The Penn State University faculty Senate is moving toward its special meeting to vote on a resolution relating to the suspension of the Penn State Wellness program and the institution of a more robust engagement basis for structuring any future program,. (e.g., Special Faculty Senate Meeting to Consider Penn State Wellness Program: Announcement of Meeting of Senate Council to Review the Petition Along With Petition Text).
(Pix (c) Larry Catá Backer 2013)
In that connection, it may be useful to consider not only the relationship among university stakeholders, but also between the university and its external partners, particularly Highmark. To that end this post republishes the 2007 announcement of the current basis of that relationship and its collateral effects. Further detail may be useful in judging this relationship and its consequences for the way in which the Wellness Program was developed, structured and operationalized.
PSU gets $25 million from Highmark
By MARTHA RAFFAELE
Highmark Inc. will give Penn State and its medical center $25 million and enter into a 10-year contract to administer health care benefits for 60,000 university employees and their dependents under a deal announced Wednesday.
"This new agreement will not only improve the quality of health care for Penn State employees and their families and increase access and affordability to much-needed services, it also holds tremendous promise for medical research and care for patients," Penn State President Graham Spanier said at a news conference announcing the deal.
Under the agreement, Pittsburgh-based Highmark committed $20 million toward the planned Penn State Children's Hospital in Hershey, nearly doubling the funding raised so far to more than $45 million, officials said.
Highmark also committed $5 million to clinical research for cancer and other diseases, including infrastructure improvements that are expected to benefit other area hospitals.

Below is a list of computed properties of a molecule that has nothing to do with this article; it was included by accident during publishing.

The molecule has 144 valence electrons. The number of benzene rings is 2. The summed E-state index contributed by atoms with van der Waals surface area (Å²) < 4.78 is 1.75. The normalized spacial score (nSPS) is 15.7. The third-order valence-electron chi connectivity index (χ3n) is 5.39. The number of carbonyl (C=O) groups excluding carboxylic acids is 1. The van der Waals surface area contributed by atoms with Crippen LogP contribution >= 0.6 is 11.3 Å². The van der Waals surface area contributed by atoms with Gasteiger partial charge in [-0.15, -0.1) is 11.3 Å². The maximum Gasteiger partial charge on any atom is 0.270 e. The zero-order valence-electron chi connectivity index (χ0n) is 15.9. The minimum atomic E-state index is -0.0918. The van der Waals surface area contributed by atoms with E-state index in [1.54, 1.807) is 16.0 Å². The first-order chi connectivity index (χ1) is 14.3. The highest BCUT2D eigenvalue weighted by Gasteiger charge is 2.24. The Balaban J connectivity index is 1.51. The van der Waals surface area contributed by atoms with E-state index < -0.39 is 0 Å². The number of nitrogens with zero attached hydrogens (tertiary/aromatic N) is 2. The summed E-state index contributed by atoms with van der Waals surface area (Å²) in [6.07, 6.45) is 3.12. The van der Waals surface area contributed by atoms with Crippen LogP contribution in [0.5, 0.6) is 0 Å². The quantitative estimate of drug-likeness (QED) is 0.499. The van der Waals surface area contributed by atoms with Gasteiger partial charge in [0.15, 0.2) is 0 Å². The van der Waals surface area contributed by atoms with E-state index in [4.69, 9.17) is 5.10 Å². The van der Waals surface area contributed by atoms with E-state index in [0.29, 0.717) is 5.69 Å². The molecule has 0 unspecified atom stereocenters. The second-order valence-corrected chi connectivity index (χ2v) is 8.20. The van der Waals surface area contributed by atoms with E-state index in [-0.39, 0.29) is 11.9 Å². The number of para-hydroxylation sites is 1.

Penn State plans to use a combination of private funds, medical center reserves, borrowing, and federal and state grants to build a 180-bed freestanding children's hospital that will include a pavilion dedicated to the treatment of children with cancer. The project's estimated cost is now more than $300 million, and the Penn State Milton S. Hershey Medical Center needs to raise a larger amount in private donations than the $35 million target it set roughly five years ago, hospital spokesman Sean Young said.
A groundbreaking date has not yet been scheduled for the facility, said Dr. Harold Paz, the medical center's chief executive. Construction should take less than four years, he said.
Paz said the $5 million research donation could, over the next 10 years, "transform the way we approach health, wellness and prevention, not only here in central Pennsylvania, but across the nation."
The current children's hospital -- 123 beds located primarily on the medical center's seventh floor -- annually sees more than 6,500 inpatient admissions. More than 125,000 children are treated on an outpatient basis.
"Playing a role in providing children and families with the tools and practices needed to lead longer, healthier lives is also what the Highmark mission is all about," said Dr. Kenneth R. Melani, the insurer's president and chief executive.
The company's contribution to the children's hospital was not contingent on Highmark administering Penn State's health plan, he said.
"At no point was there any trade-off between the three pieces," he said, referring to the two donations and the contract for the health plan.
Highmark entered into a similar 10-year partnership with the UPMC Health System in Pittsburgh in 2002 -- a $520 million deal that called for both parties to share the cost of converting the financially ailing St. Francis Medical Center into a new children's hospital, among other things.
Highmark did not take over the administration of UPMC's employee benefits, however, Melani said.
"It did lay the foundation, in some respects, for what we did here," Melani said.
Starting Jan. 1, 2008, Highmark will become the exclusive health-benefits administrator for nearly all employees, dependents and retirees of Penn State and the medical center. The agreement covers about 28,000 employees and 32,000 dependents.
A Highmark spokesman would not disclose the value of the health care benefits contract.
It covers all but one of the 24 Penn State campuses. The Pennsylvania College of Technology campus in Williamsport, the newest addition to Penn State, will be excluded, said Penn State spokesman Bill Mahon.
Highmark, the state's largest health insurer, serves about 4.5 million Pennsylvania residents. It operates as Highmark Blue Cross Blue Shield in 29 counties in western Pennsylvania and Highmark Blue Shield in the rest of the state.
Harrisburg-based Capital Blue Cross currently administers the medical center's health care benefits, while a variety of insurers do so for Penn State's campuses.